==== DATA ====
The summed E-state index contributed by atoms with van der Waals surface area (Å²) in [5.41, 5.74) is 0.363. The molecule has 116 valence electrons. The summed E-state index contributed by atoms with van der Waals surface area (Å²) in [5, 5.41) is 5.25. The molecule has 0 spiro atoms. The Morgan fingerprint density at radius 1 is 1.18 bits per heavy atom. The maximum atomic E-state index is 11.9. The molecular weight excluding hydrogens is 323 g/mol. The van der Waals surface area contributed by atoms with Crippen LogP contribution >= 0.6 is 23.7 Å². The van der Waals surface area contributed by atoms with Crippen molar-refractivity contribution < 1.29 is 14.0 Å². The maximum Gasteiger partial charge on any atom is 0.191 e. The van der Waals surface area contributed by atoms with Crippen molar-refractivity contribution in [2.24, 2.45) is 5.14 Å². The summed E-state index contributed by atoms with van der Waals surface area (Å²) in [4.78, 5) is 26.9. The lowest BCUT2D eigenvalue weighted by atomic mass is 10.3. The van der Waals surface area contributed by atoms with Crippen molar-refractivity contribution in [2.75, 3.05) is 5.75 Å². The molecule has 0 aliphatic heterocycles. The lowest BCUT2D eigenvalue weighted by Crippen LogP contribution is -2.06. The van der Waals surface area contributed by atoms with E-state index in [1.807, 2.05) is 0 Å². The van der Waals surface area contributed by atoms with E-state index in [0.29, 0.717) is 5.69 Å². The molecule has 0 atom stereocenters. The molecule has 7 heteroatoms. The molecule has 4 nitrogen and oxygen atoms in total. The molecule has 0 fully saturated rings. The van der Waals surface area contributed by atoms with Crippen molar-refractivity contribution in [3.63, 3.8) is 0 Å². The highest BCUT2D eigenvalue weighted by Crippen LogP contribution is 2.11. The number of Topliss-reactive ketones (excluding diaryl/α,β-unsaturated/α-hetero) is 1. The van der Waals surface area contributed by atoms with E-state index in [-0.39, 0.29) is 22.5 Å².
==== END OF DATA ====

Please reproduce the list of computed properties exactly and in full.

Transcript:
The summed E-state index contributed by atoms with van der Waals surface area (Å²) in [5.41, 5.74) is 0.363. The molecule has 116 valence electrons. The summed E-state index contributed by atoms with van der Waals surface area (Å²) in [5, 5.41) is 5.25. The molecule has 0 spiro atoms. The Morgan fingerprint density at radius 1 is 1.18 bits per heavy atom. The maximum atomic E-state index is 11.9. The molecular weight excluding hydrogens is 323 g/mol. The van der Waals surface area contributed by atoms with Crippen LogP contribution >= 0.6 is 23.7 Å². The van der Waals surface area contributed by atoms with Crippen molar-refractivity contribution < 1.29 is 14.0 Å². The maximum Gasteiger partial charge on any atom is 0.191 e. The van der Waals surface area contributed by atoms with Crippen molar-refractivity contribution in [2.24, 2.45) is 5.14 Å². The summed E-state index contributed by atoms with van der Waals surface area (Å²) in [4.78, 5) is 26.9. The lowest BCUT2D eigenvalue weighted by atomic mass is 10.3. The van der Waals surface area contributed by atoms with Crippen molar-refractivity contribution in [2.75, 3.05) is 5.75 Å². The molecule has 0 aliphatic heterocycles. The lowest BCUT2D eigenvalue weighted by Crippen LogP contribution is -2.06. The van der Waals surface area contributed by atoms with E-state index in [1.807, 2.05) is 0 Å². The van der Waals surface area contributed by atoms with E-state index in [0.29, 0.717) is 5.69 Å². The molecule has 0 atom stereocenters. The molecule has 7 heteroatoms. The molecule has 4 nitrogen and oxygen atoms in total. The molecule has 0 fully saturated rings. The van der Waals surface area contributed by atoms with Crippen molar-refractivity contribution in [3.63, 3.8) is 0 Å². The highest BCUT2D eigenvalue weighted by Crippen LogP contribution is 2.11. The number of Topliss-reactive ketones (excluding diaryl/α,β-unsaturated/α-hetero) is 1. The van der Waals surface area contributed by atoms with E-state index in [-0.39, 0.29) is 22.5 Å².